The Australian Federal Police (AFP) announced on Wednesday that it has initiated a war crimes investigation into the murder of five journalists collectively known as the “Balibo Five,” in East Timor in 1975 – a notable development in a crime for which so far no one has been held responsible, or prosecuted.
A Radio Australia Online article distributed by Pacific Media Watch on Friday said Indonesian President Susilo Bambang Yudhoyono had warned that inaccurate investigations into the killings of the Balibo Five newsmen could harm relations with Australia.
For over 30 years, IPI has repeatedly highlighted the impunity from which the murderers have benefited, and the absence of any thorough investigations into the murders. Resolutions passed at IPI World Congresses in 1976, 2006, and 2009 underscored IPI’s continuing concerns.
On 16 October, 1975, five Australia-based television journalists and cameramen – Gary Cunningham, Brian Peters, Malcolm Rennie, Gregory Shackleton and Tony Stewart – were investigating reports of Indonesian infiltration into East Timor, and were filming a covert Indonesian military attack on the East Timorese village of Balibo, when they were killed. A sixth journalist, Roger East, travelled to East Timor in the weeks that followed to investigate the fate of his five colleagues, who had been declared missing. East was last seen on 8 December 1975 as Indonesian soldiers dragged him across the main square of the East Timor capital of Dili, his hands bound behind his back. Soldiers later killed him along with Timorese civilians on the city’s wharf.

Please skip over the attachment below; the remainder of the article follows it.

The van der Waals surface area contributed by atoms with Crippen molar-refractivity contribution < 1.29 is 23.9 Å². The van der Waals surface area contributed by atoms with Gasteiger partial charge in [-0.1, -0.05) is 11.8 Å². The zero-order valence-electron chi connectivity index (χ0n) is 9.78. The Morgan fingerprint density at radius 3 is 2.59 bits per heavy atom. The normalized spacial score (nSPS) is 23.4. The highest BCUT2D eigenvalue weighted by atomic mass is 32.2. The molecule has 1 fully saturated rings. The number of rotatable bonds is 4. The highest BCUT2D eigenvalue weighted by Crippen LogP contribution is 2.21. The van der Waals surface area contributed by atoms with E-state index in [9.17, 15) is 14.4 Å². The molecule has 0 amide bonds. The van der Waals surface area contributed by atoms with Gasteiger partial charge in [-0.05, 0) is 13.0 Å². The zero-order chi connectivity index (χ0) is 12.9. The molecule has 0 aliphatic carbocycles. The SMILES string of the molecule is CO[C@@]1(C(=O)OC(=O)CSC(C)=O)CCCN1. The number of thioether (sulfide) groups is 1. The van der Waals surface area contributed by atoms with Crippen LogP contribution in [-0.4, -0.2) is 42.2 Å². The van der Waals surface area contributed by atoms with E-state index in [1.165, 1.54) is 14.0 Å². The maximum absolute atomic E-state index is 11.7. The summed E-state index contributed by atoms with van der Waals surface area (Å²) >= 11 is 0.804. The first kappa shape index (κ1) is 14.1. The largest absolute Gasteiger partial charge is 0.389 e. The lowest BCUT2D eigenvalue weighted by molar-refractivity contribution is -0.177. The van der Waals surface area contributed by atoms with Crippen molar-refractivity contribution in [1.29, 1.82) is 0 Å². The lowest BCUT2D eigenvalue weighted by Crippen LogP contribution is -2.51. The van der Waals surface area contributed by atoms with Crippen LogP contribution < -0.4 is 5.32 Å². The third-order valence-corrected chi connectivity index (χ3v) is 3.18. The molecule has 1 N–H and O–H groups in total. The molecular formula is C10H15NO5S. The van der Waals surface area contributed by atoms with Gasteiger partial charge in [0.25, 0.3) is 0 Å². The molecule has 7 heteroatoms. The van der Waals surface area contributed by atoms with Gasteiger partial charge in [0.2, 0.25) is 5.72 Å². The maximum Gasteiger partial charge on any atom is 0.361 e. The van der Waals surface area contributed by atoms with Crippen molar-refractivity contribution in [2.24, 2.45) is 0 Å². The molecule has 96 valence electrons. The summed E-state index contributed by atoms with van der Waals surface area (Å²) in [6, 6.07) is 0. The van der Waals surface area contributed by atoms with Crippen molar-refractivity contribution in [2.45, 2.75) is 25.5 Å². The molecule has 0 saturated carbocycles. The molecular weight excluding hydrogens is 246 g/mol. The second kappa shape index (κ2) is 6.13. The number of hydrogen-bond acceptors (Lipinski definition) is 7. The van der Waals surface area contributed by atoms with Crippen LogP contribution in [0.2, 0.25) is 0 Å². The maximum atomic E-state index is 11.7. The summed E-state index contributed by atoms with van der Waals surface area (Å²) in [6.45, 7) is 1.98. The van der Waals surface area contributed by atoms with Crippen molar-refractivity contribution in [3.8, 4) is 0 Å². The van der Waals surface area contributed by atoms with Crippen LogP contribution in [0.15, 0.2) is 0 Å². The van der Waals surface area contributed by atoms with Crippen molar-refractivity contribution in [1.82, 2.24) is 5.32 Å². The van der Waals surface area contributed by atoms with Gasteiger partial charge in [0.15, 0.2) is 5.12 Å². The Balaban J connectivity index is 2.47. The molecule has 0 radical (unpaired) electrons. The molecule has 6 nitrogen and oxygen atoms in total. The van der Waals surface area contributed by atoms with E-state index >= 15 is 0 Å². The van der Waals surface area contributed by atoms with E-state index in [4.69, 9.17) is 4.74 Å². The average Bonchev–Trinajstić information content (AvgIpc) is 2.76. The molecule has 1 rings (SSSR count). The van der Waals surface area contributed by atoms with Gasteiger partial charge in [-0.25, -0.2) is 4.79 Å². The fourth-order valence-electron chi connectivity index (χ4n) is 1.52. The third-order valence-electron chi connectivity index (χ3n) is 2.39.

The Indonesian government has refused to prosecute its forces in connection with the journalists’ deaths, stating that the journalists were caught in crossfire. However, a November 2007 coroners’ inquiry, from the Australian region of New South Wales, into Brian Peters’ death found that a group of soldiers led by Indonesian Special Forces captain Yusuf Yosfiah ordered the deaths of the journalists to prevent evidence of Indonesia’s covert war on East Timor from being shown to the world. These findings were based on witnesses’ reports. Yosfiah went on to become a general and eventually Indonesia’s Information Minister between 1998 and 1999.
“After decades in which the truth has been denied and impunity allowed to flourish, we welcome the opening of this war crimes investigation,” said IPI Director David Dadge. “However, we note that it is but a first step. We will only be truly satisfied when we see those responsible for the murders brought to justice.”
A long judicial process remains ahead. The Australian Federal Police, in a statement on its Website, said: “If the investigation reveals sufficient material to compile a brief of evidence of criminality or a real possibility of criminality, then the AFP will refer that information to the Commonwealth Director of Public Prosecutions (CDPP). It is then a matter for the CDPP to consider, in accordance with the Prosecution Policy of the Commonwealth. The standard of proof in a criminal proceeding is high, and differs from that of a coronial inquiry.”
During the presentation of the film “Balibo,” at the IPI 2009 World Congress in Helsinki, Finland, director Robert Connolly said: “The murder of journalists is the murder of truth. On this 10th anniversary of East Timor, the film ends by celebrating it.”
“Balibo” recreates events surrounding the shooting of the five journalists and premiered in July this year.